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1

Importing Cocoa Beans

The cocoa tree Theobroma cacao grows only in tropical areas 20° north and south of the equator—which means most cocoa comes from developing countries. We import our cocoa beans from producers who farm sustainably and use fair labor practices. We pay those producers a higher price than they would receive by producing the commodity cocoa used by Big Chocolate.

2

Sorting

We hand sort each bag of cocoa beans to ensure only the best ones are used in our chocolate.

3

Roasting

Roasting cocoa beans changes their chemistry and helps bring out their fine flavors. This is, therefore, one of the most important steps in making chocolate. Since each bean variety is different, we can’t roast each one in the same way. We experiment with different temperatures, roasting times, and degree of roast to find the combination that will best enhance a cocoa variety’s natural flavors.

4

Cracking and Winnowing

The cocoa bean has a flavorful kernel—containing cocoa solids and cocoa butter—surrounded by a tough and bitter husk. To remove the husk, we gently crack the roasted cocoa beans and use a current of air to winnow the husk pieces from the broken kernels—now called “nibs.”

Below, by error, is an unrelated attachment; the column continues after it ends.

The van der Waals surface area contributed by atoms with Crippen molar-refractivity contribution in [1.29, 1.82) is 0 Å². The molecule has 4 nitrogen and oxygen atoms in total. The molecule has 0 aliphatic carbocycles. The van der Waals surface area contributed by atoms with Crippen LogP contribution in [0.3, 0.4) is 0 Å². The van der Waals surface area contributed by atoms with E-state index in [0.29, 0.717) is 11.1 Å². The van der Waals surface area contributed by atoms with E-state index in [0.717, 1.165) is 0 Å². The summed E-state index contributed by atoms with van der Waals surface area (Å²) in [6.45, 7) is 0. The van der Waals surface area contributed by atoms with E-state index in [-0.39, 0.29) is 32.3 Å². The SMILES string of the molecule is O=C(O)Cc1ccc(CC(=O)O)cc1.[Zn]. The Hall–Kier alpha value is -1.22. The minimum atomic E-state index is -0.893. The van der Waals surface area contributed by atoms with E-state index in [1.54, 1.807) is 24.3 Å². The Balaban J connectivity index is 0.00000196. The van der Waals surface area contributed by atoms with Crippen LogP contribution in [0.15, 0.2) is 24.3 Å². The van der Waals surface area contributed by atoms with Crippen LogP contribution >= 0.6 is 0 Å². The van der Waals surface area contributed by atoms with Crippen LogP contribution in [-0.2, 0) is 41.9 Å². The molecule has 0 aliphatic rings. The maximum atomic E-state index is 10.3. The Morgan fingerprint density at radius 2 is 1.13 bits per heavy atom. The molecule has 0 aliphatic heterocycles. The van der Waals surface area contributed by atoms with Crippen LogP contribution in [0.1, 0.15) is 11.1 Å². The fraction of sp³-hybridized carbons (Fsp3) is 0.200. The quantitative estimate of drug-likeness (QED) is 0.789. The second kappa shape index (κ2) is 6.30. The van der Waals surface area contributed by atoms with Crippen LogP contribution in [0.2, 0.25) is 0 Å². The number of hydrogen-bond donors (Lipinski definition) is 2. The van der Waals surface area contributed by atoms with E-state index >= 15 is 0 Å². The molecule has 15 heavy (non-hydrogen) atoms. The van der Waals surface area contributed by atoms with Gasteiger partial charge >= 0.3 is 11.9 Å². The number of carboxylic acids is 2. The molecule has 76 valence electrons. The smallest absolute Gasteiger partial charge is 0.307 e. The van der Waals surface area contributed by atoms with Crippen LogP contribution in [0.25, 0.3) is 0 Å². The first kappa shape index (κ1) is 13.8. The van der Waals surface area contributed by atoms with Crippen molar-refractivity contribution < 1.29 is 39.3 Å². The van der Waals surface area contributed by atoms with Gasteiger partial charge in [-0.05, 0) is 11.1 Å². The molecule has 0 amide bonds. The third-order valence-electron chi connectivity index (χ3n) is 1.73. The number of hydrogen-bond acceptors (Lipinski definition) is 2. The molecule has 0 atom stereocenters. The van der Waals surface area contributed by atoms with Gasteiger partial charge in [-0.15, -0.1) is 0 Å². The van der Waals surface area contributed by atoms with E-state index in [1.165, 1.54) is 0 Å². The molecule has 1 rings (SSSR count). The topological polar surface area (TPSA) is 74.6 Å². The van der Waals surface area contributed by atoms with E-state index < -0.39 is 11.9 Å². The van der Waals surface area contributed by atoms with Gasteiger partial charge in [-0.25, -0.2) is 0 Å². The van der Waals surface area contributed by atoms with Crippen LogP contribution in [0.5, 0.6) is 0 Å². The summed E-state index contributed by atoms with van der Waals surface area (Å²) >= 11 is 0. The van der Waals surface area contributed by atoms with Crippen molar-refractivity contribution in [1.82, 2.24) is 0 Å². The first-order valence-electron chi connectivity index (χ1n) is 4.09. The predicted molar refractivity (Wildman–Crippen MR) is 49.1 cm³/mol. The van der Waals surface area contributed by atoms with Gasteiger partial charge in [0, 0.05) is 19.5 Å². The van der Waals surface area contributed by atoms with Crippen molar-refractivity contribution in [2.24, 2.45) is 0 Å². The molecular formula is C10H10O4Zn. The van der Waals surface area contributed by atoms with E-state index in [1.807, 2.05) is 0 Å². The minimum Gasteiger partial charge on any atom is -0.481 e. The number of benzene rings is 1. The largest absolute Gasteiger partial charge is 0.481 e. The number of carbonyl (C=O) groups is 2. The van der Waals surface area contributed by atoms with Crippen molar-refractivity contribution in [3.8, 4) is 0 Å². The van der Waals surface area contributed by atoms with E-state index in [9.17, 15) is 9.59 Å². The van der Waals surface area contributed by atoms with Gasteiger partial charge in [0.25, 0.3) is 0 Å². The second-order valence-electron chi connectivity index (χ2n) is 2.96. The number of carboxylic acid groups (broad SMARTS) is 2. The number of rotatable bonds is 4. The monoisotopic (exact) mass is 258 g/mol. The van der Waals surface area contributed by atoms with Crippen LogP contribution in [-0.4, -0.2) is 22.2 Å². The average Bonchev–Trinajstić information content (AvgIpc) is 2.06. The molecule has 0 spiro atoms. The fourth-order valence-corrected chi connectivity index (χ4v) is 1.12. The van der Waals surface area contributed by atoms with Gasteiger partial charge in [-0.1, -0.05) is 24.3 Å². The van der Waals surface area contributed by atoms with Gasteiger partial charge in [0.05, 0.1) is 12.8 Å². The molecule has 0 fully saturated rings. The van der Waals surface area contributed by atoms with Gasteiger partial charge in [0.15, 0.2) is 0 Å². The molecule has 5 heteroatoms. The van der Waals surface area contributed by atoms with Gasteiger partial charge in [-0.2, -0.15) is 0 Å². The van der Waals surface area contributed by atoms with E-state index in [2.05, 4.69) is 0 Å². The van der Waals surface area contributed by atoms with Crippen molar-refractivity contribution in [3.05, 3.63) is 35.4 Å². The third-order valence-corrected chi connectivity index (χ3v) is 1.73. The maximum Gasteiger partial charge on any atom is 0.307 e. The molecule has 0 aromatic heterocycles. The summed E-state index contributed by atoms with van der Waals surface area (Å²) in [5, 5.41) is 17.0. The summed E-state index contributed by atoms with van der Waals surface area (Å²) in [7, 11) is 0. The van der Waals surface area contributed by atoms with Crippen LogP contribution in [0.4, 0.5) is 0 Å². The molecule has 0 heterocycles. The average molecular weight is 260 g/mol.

5

Refining and Conching

Now we stone grind the cocoa nibs to liquify the cocoa butter and reduce the size of the cocoa particles. We then add organic cane sugar and continue refining until it is silky smooth. We refine until the cocoa particles are around 15 microns (that’s 0.0006 inches). Conching is the process of heating and mixing the chocolate to further develop its flavors and aromas. Conching time varies depending on the cocoa bean variety and how it was roasted.

6

Resting

After refining and conching, we pour the chocolate into large blocks and let them rest for several weeks. This helps the flavors and aromas in the cocoa particles to infuse into the surrounding cocoa butter, which mellows the flavors and allows them to release in your mouth faster.

7

Tempering

Did you know that chocolate is a crystalline structure of cocoa butter suspending cocoa solids and sugar? Tempering is the process of heating and cooling the chocolate to form the best crystal forms. This gives a nice shiny surface, a good snap, and better flavor release.

8

Molding

When the chocolate is properly tempered, we’ll mold it into bars or use it to dip truffles, caramels, cremes and other delicious confections.

9

Packing

We hand wrap each bar to seal in the flavor and keep out moisture, and carefully pack the bars for delivery to you.